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Thu, Apr 9, 2020, 8:09am (UTC -5)
Re: VOY S2: The Thaw

I thought this was a good episode...very creative and different with some unique directing...but fun.

Some things bug me though. If the characters KNOW they are in illusory bodies then why would they die of fear when their illusory body is killed? It would be like being killed in a dream. Remember when Spock in the Hatfield/McCoy episode convinces the crew they couldn't be harmed because they were in a simulation? That same angle could have worked her...and perhaps better then the technical gimmick they invented.

The other thing that annoyed me was the occupants requires 10 minutes to recoup, otherwise they are brain damaged? Yet, when the occupants leave in the end they do so in well under 10 minutes. Also how does "the joker" have the ability to instantly sense that Janeway is hooked up into the system but not deceiving her? How does he know that this new presence isn't say Chakotay? It's just too convenient that he can instantly detect and identify occupants...but there is a delay in his reading their thoughts...yet this delay is less then the recovery time it takes to safely leave the simulation.
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Thu, Apr 9, 2020, 7:59am (UTC -5)
Re: VOY S2: Innocence

There were just too many bad Trek cliches in this episode. We see (yet another) shuttle crash on a planet "forcing" contrasting crew members to "get along". It was so cheesy and one-dimensional. The children are also Trek cliche's...whiny and annoying.

The final act WAS good and that was a cool twist....but it wasn't enough to save the episode. Had this episode been reduced to a much better paced 15 minute subplot and the kids made to be less annoying it could have worked.
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Thu, Apr 9, 2020, 7:55am (UTC -5)
Re: VOY S2: Deadlock

I agree with so many others... The writers CAN'T constantly tell us that Voyager receives serious damage then magically is as good as new by the end of the episode. It's just not believable.

The concept of the episode was a good one...but it never realized its full potential. Too much focus was on the fight/flight/destruction scenes which made them boring. How many panels do we need to explode to understand that Voyager is badly damaged...we get it...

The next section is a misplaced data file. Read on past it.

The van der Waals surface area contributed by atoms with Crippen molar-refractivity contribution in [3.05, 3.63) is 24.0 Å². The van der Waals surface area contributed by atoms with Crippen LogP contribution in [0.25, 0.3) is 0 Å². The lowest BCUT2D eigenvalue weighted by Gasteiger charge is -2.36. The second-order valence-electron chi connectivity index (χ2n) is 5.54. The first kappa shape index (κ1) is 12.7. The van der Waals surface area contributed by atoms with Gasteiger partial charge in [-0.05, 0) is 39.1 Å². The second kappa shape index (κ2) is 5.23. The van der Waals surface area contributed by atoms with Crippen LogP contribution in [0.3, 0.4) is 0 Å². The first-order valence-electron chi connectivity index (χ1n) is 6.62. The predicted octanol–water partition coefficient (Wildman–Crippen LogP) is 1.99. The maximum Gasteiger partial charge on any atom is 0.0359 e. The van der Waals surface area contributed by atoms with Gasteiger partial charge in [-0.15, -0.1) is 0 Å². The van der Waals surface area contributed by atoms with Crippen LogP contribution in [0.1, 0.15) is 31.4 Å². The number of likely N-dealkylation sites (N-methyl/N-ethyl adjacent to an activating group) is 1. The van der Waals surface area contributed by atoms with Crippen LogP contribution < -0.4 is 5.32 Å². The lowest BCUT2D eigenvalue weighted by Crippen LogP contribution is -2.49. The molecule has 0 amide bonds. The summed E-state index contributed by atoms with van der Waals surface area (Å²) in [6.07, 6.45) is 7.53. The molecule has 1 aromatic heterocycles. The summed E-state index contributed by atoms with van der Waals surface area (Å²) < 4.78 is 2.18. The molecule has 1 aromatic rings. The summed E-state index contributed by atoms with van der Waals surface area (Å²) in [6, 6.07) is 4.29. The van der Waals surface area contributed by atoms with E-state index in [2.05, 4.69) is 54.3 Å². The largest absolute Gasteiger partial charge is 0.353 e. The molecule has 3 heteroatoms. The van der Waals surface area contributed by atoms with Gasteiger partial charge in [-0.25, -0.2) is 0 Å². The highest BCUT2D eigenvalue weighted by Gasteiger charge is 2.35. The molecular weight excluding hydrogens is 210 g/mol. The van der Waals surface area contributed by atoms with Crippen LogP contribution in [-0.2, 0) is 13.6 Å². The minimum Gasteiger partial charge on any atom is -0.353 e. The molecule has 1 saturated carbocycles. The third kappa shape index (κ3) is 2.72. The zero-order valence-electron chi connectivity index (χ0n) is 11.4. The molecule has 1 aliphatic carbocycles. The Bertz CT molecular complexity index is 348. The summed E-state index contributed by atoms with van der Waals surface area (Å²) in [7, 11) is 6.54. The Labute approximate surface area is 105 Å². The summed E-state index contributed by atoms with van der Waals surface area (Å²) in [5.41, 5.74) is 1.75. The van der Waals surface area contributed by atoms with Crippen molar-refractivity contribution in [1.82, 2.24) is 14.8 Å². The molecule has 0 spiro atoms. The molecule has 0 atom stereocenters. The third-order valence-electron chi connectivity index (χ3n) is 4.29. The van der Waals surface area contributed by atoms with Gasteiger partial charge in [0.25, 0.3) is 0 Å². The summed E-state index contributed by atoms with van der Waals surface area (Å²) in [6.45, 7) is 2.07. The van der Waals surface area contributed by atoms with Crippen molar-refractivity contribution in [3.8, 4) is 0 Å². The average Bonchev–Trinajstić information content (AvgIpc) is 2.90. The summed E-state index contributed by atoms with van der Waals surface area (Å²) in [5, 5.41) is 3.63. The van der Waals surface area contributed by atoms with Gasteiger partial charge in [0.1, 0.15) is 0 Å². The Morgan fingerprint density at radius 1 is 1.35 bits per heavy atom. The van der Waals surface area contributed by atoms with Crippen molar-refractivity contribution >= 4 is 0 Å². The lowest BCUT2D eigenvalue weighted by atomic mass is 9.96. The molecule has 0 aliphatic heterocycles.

A better concept would have been to focus on the duplicate crews interacting with each other. Remember when Calvin of Calvin and Hobbes fame duplicated himself to do his chores but then all his clones disagreed on who would do them? That's what we needed. I would have loved to see the two Janeway's get into a genuine power struggle with one locking the other in the brig for example. Maybe both Janeways give the crews conflicting orders resulting in confusion...but unfortunately this concept was never really explored.
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Cody B
Thu, Apr 9, 2020, 7:18am (UTC -5)
Re: VOY S2: Innocence

@Sarjenka’s Little Brother

I’ll be your Tuvok. Everyone here is your Tuvok. We are in this together 🖖
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Thu, Apr 9, 2020, 6:53am (UTC -5)
Re: PIC S1: Et in Arcadia Ego, Part 2

@ Andy's Friend

I am curious, what episode of Space: 1999 do you consider as among the best episodes of science-fiction ever made? I watched its original run dubbed in French when I was around 10 years old.
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Thu, Apr 9, 2020, 6:50am (UTC -5)
Re: PIC S1: Et in Arcadia Ego, Part 2

Sorry Andy Friend I mostly skim through your posts.
To your mythical, identifiable broad strokes argument.

Yeah, I looked into these western shows. They all have white heterosexual male STRONG leads/heroes, one of them is always the boss of something. Well, to be fair Gunsmoke had a woman in the main cast. She was a prostitute.

Everybody can relate to those. Ok, not women (who aren't prostitutes), non- whites (as you mentioned there were Chinamen, certainly played in a very non racist way here for example at 4:40 to see how absolutely non racist the chinaman is portrayed ) and LGBT people but everybody else.

The 5 Most successful shows 2010-2020:
- Game of Thrones
- The Walking Dead
- Breaking Bad
- Mad Men
- Stranger Things

All of these shows have mythical or fantastical elements with fairly broadly written characters, and with smarter I meant the quality of the writing and directing in Black mirror. One could call it artistic quality.

" with that background in sociology you claim to have."
My social science department is actually in the Top 50 world wide and our Humanities department is in the top 20. Yours is certainly good as well. :)

"What are many of your precious sociological models, if not statistical abstractions?"
I will not explain the methodology of the social sciences now.

By the way, do you have anything to say about STP or are just here to lament about the downfall of US culture?
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Andy's Friend
Thu, Apr 9, 2020, 6:44am (UTC -5)
Re: PIC S1: Et in Arcadia Ego, Part 2